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Changing a life trajectory: Community Music School provides powerful benefits of music education ::


For more than two decades, Melanie Doerner has worked as an arts leader and fundraiser in the performing arts. It’s a career that began when Doerner was a young corporate lawyer in Toronto after she met her husband, Michael, then a dancer with the National Ballet of Canada.

“I fell in love with the arts, literally and figuratively,” she tells me. “As a powerful advocate for the arts, I have been working to support arts organizations and artists ever since.”

The couple moved to Raleigh from San Jose, Calif., in 2010, drawn by the economy, more affordable housing, good public schools and robust arts community. For the last decade, Doerner worked as development director for the North Carolina Theatre. And in March, she went in a new direction, becoming executive director of Raleigh’s long-running Community Music School, which provides affordable music lessons to kids in need. “I am so inspired to be part of this organization that empowers young people through music,” she shares.

Doerner lives in north Raleigh with her husband and their three children. I checked in with her to learn more about the Community Music School and the work it does. Here’s a Q&A.

Go Ask Mom: What’s the history of the Community Music School? Why did it get started?

Melanie Doerner: Community Music School was founded in 1994 by former Raleigh City Councilwoman Mary Cates. Her vision was to remove the financial barriers to high quality music education, so that all young people had access to the life-changing benefits of a music education. Imagine a city where every student who had a passion for music, could learn to play an instrument. For over 25 years, Community Music School has been committed to that work in Raleigh.

GAM: Tell us about the program. Who does it serve, and how do you do that?

MD: Community Music School is about access to high quality music instruction. We provide one-on-one private instruction to students — music lessons for piano, violin, guitar, drums, cello and harp to name a few. Our faculty, who are all paid artists and educators, have doctorates in music, masters in education, four languages spoken, and earn a living as professional musicians.

Because Community Music School is about access to that high quality music instruction, we charge $1 per lesson, which is $32 for a school year of weekly music lessons. And we provide all of the instruments, all of the violins, the keyboards, the cellos, the guitars, and other instruments, and we cover the costs of maintenance and repairs. Our students are exclusively those who are traditionally underserved, and all of our students qualify for free and reduced lunch.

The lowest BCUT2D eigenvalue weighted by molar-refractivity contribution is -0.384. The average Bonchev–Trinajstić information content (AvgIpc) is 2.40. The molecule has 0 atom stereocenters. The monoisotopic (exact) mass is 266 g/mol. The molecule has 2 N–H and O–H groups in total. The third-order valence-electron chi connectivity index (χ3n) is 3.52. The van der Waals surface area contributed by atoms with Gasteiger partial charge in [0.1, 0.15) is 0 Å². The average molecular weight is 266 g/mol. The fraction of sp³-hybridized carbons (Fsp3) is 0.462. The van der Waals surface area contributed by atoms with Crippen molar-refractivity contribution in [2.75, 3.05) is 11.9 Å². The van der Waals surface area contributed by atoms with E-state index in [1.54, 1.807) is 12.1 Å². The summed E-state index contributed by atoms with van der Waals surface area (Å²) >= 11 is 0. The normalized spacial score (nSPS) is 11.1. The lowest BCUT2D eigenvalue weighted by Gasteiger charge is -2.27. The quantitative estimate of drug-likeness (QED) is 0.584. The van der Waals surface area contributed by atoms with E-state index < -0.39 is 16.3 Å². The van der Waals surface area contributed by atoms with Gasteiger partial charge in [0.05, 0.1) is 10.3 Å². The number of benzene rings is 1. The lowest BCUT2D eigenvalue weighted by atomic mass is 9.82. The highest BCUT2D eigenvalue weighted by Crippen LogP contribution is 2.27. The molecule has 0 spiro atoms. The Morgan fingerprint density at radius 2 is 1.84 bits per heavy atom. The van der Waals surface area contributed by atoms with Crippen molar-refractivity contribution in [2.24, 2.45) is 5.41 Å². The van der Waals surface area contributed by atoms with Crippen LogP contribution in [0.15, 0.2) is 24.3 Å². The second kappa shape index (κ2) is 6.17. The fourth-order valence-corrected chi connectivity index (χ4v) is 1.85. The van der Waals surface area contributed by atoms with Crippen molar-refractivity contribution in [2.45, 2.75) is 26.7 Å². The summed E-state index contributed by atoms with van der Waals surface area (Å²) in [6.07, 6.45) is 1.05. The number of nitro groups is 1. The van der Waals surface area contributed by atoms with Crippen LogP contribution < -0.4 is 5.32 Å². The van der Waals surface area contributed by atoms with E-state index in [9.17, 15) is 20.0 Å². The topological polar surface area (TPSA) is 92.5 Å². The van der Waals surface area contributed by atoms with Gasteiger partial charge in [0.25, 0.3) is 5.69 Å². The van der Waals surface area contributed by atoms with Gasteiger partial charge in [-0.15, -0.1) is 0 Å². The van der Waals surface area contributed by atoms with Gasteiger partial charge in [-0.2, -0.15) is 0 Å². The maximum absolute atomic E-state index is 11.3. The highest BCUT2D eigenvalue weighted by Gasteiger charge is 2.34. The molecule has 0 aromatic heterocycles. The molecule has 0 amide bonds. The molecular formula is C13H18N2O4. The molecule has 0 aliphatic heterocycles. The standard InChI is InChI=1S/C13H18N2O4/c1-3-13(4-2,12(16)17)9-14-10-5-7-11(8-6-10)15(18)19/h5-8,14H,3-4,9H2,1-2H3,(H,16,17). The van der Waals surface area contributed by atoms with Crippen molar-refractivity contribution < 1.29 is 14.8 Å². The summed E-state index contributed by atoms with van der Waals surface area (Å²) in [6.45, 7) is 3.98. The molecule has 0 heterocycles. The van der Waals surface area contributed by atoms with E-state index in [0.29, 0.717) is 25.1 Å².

GAM: How did COVID change everything for the school? And how did it respond?

MD: COVID did not change our programming, but it did switch our delivery as instructors pivoted to teaching virtually. Community Music School is proud to have maintained continuous uninterrupted programming during the pandemic. For more than a year, music lessons have continued on Zoom. And we were the Zoom the students were looking forward to, being able to see their music teachers. This is the one time they turned their cameras on because this was their creative time. Our staff did a lot of instrument deliveries in parking lots. We had meet-ups for violin tunings. We delivered strings and coordinated instrument repairs.

And now, we are working to safely bring our students and teachers back together. On May 16, we held our spring recitals, graciously hosted by the North Carolina Museum of Art at their outdoor amphitheater. This was the first time in over a year that students were able to see their teachers in person and perform for their families from a stage. Looking ahead, we are excited to resume in person instruction in the fall. We are open for enrollment and accepting new students for the 2021-2022 school year.

GAM: How can music education really transform a child’s outlook, even if they don’t plan on becoming a professional musician some day?

MD: The benefits of a music education are powerful and life-changing. I know first-hand that arts education can change a life trajectory. Every time I’ve seen a young person take a bow, they’ve come up a little taller.

The studies make clear the benefits are for all students, not just those who aspire to be professional musicians:

GAM: What are the school’s biggest needs, and how can people help?

MD: Community Music School is growing and accepting new students if your readers know any young people interested in learning to play a musical instrument. We charge only $1 per music lesson or $32 for the year and provide the instruments. Students must be eligible for free and reduced Lunch. More information is available online at

It costs approximately $1,700 to provide professional music instruction for one student for a year, and we only charge $1 per lesson. That means our financial model operates on donations from individuals and through grants. People can help by making a donation at

Lastly, I invite your readers to celebrate with us by join our upcoming Virtual Celebration & Musical Event at 2 p.m., May 26. There is no charge to attend this virtual event, and the event features performances from Tift Merritt and special musical guests.

Go Ask Mom features local moms every Monday.

This content was originally published here.

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